Calculated Risk: November Employment Preview

by Calculated Risk on 12/07/2023 03:02:00 PM

On Friday at 8:30 AM ET, the BLS will release the employment report for November. The consensus is for 200,000 jobs added, and for the unemployment rate to be unchanged at 3.9%.

There were 150,000 jobs added in October, and the unemployment rate was at 3.9%.

From BofA economists:

“Nonfarm payroll employment likely rose by 200k in November following a 150k increase in October. The main factor behind the acceleration relative to September is that two major strikes ended ahead of the November survey period. … On the household survey, we expect the labor force participation rate to be unchanged at 62.7% as we believe cyclical gains to participation rate are diminishing. Given this and our expectation for fairly strong employment growth, we forecast the unemployment rate to be unchanged at 3.9%, though there is a risk that it rounds down to 3.8%.”

From Goldman Sachs:

“We estimate nonfarm payrolls rose by 238k in November, above consensus … Alternative measures of employment growth indicate another month of robust job growth on average, government hiring likely remained strong, and layoffs remain low. … We estimate that the unemployment rate declined to 3.8%.”

ADP Report: The ADP employment report showed 103,000 private sector jobs were added in November.  This suggests job gains below consensus expectations, however, in general, ADP hasn’t been very useful in forecasting the BLS report.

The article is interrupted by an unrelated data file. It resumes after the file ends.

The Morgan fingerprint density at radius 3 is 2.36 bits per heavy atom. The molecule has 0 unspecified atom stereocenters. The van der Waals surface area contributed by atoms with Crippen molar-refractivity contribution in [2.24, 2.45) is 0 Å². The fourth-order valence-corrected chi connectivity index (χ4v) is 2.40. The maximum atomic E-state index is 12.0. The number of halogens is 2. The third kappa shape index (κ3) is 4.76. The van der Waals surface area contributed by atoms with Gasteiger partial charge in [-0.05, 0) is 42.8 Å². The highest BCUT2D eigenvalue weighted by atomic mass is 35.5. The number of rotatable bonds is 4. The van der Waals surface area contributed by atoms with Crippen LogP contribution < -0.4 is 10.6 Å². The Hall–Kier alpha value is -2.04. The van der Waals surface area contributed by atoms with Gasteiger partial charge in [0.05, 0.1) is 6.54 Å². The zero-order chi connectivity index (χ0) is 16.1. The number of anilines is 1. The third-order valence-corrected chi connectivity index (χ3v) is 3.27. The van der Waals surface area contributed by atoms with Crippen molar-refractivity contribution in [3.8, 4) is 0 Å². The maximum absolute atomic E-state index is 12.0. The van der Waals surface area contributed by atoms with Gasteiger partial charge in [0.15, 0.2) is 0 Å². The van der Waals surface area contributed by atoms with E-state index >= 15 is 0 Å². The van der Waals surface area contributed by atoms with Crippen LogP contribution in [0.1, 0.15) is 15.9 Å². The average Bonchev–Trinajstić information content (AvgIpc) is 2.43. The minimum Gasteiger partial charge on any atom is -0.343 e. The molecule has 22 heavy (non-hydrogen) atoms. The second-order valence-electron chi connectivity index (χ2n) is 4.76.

ISM Surveys: Note that the ISM services are diffusion indexes based on the number of firms hiring (not the number of hires).  The ISM® manufacturing employment index decreased in November to 45.8%, down from 46.8% last month.   This would suggest about 40,000 job lost in manufacturing. The ADP report indicated 15,000 manufacturing jobs lost in November.

The ISM® services employment index increased to 50.7%, from 50.2%.   This would suggest about 95,000 jobs added in the service sector. Combined this suggests job gains of 50,000 in November, below consensus expectations.

Unemployment Claims: The weekly claims report showed a larger number of initial unemployment claims during the reference week (the 5th through the 11th in November) from 200,000 in October to 235,000 in November.  This suggests more layoffs in November compared to October.

•  COVID: As far as the pandemic, the number of patients hospitalized during the reference week in November was around 13,000, down from 14,000 in October.  

•  Strikes: The CES strike report showed about 38,000 fewer workers on strike in November than in October.  This will boost employment by about 38 thousand in November.

Conclusion: Most of the key indicators suggest a weaker employment report in November than in October.   However, the end of the strikes will boost employment, but this is probably included in the consensus estimate.   My guess is the headline number will be below the consensus.

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